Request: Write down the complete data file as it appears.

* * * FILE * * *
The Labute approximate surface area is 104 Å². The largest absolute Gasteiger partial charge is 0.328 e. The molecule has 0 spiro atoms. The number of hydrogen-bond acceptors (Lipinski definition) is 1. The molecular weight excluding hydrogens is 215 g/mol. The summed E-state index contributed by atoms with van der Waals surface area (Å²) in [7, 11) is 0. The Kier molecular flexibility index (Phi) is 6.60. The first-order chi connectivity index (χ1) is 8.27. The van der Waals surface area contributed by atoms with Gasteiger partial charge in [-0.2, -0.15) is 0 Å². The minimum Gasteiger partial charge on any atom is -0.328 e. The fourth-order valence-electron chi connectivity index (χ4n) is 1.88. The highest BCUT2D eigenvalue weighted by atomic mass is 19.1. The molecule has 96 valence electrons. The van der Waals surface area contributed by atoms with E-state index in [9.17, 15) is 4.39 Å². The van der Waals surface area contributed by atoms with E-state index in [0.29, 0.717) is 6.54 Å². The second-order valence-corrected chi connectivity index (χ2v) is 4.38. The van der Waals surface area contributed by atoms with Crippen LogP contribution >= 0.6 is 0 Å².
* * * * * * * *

The Labute approximate surface area is 104 Å². The largest absolute Gasteiger partial charge is 0.328 e. The molecule has 0 spiro atoms. The number of hydrogen-bond acceptors (Lipinski definition) is 1. The molecular weight excluding hydrogens is 215 g/mol. The summed E-state index contributed by atoms with van der Waals surface area (Å²) in [7, 11) is 0. The Kier molecular flexibility index (Phi) is 6.60. The first-order chi connectivity index (χ1) is 8.27. The van der Waals surface area contributed by atoms with Gasteiger partial charge in [-0.2, -0.15) is 0 Å². The minimum Gasteiger partial charge on any atom is -0.328 e. The fourth-order valence-electron chi connectivity index (χ4n) is 1.88. The highest BCUT2D eigenvalue weighted by atomic mass is 19.1. The molecule has 96 valence electrons. The van der Waals surface area contributed by atoms with E-state index in [9.17, 15) is 4.39 Å². The van der Waals surface area contributed by atoms with E-state index in [0.29, 0.717) is 6.54 Å². The second-order valence-corrected chi connectivity index (χ2v) is 4.38. The van der Waals surface area contributed by atoms with Crippen LogP contribution >= 0.6 is 0 Å².